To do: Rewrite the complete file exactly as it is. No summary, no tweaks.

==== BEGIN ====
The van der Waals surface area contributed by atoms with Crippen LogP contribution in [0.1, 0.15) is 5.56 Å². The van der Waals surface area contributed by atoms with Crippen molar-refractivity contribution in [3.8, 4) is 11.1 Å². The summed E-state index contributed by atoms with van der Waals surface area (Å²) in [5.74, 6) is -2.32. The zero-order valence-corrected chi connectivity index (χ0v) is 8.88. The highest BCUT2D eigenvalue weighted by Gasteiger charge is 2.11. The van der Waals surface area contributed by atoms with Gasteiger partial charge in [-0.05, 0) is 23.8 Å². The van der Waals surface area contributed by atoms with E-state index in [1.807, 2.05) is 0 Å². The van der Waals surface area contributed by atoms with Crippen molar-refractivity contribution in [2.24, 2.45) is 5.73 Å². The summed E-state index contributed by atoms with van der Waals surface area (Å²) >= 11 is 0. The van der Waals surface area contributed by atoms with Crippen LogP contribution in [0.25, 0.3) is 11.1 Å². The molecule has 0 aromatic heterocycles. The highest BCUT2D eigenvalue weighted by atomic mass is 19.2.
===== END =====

The van der Waals surface area contributed by atoms with Crippen LogP contribution in [0.1, 0.15) is 5.56 Å². The van der Waals surface area contributed by atoms with Crippen molar-refractivity contribution in [3.8, 4) is 11.1 Å². The summed E-state index contributed by atoms with van der Waals surface area (Å²) in [5.74, 6) is -2.32. The zero-order valence-corrected chi connectivity index (χ0v) is 8.88. The highest BCUT2D eigenvalue weighted by Gasteiger charge is 2.11. The van der Waals surface area contributed by atoms with Gasteiger partial charge in [-0.05, 0) is 23.8 Å². The van der Waals surface area contributed by atoms with E-state index in [1.807, 2.05) is 0 Å². The van der Waals surface area contributed by atoms with Crippen molar-refractivity contribution in [2.24, 2.45) is 5.73 Å². The summed E-state index contributed by atoms with van der Waals surface area (Å²) >= 11 is 0. The van der Waals surface area contributed by atoms with Crippen LogP contribution in [0.25, 0.3) is 11.1 Å². The molecule has 0 aromatic heterocycles. The highest BCUT2D eigenvalue weighted by atomic mass is 19.2.